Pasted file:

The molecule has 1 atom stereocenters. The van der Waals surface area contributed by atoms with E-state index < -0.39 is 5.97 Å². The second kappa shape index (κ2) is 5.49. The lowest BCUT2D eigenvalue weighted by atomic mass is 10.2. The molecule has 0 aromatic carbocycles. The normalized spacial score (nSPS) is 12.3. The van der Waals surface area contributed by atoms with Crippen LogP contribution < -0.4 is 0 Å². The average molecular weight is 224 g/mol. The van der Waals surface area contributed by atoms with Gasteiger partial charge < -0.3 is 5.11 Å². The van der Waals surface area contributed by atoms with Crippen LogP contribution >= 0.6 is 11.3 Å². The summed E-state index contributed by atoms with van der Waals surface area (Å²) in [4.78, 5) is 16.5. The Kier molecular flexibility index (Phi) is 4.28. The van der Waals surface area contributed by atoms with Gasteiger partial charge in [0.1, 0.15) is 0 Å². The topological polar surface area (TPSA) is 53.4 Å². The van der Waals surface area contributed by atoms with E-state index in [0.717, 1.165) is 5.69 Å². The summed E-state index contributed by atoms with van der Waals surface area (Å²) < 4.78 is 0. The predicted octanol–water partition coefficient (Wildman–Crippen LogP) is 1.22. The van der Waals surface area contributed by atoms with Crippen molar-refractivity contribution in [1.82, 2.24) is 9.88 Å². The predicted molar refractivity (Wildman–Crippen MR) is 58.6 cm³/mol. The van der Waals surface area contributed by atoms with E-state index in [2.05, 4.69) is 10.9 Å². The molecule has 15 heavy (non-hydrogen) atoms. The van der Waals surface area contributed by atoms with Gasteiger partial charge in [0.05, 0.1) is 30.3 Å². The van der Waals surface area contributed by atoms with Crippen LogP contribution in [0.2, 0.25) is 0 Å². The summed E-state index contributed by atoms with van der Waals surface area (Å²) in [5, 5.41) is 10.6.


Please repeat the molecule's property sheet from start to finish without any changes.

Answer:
The molecule has 1 atom stereocenters. The van der Waals surface area contributed by atoms with E-state index < -0.39 is 5.97 Å². The second kappa shape index (κ2) is 5.49. The lowest BCUT2D eigenvalue weighted by atomic mass is 10.2. The molecule has 0 aromatic carbocycles. The normalized spacial score (nSPS) is 12.3. The van der Waals surface area contributed by atoms with Crippen LogP contribution < -0.4 is 0 Å². The average molecular weight is 224 g/mol. The van der Waals surface area contributed by atoms with Gasteiger partial charge < -0.3 is 5.11 Å². The van der Waals surface area contributed by atoms with Crippen LogP contribution >= 0.6 is 11.3 Å². The summed E-state index contributed by atoms with van der Waals surface area (Å²) in [4.78, 5) is 16.5. The Kier molecular flexibility index (Phi) is 4.28. The van der Waals surface area contributed by atoms with Gasteiger partial charge in [0.1, 0.15) is 0 Å². The topological polar surface area (TPSA) is 53.4 Å². The van der Waals surface area contributed by atoms with E-state index in [0.717, 1.165) is 5.69 Å². The summed E-state index contributed by atoms with van der Waals surface area (Å²) < 4.78 is 0. The predicted octanol–water partition coefficient (Wildman–Crippen LogP) is 1.22. The van der Waals surface area contributed by atoms with Crippen molar-refractivity contribution in [1.82, 2.24) is 9.88 Å². The predicted molar refractivity (Wildman–Crippen MR) is 58.6 cm³/mol. The van der Waals surface area contributed by atoms with E-state index in [2.05, 4.69) is 10.9 Å². The molecule has 15 heavy (non-hydrogen) atoms. The van der Waals surface area contributed by atoms with Gasteiger partial charge in [0.05, 0.1) is 30.3 Å². The van der Waals surface area contributed by atoms with Crippen LogP contribution in [0.2, 0.25) is 0 Å². The summed E-state index contributed by atoms with van der Waals surface area (Å²) in [5, 5.41) is 10.6.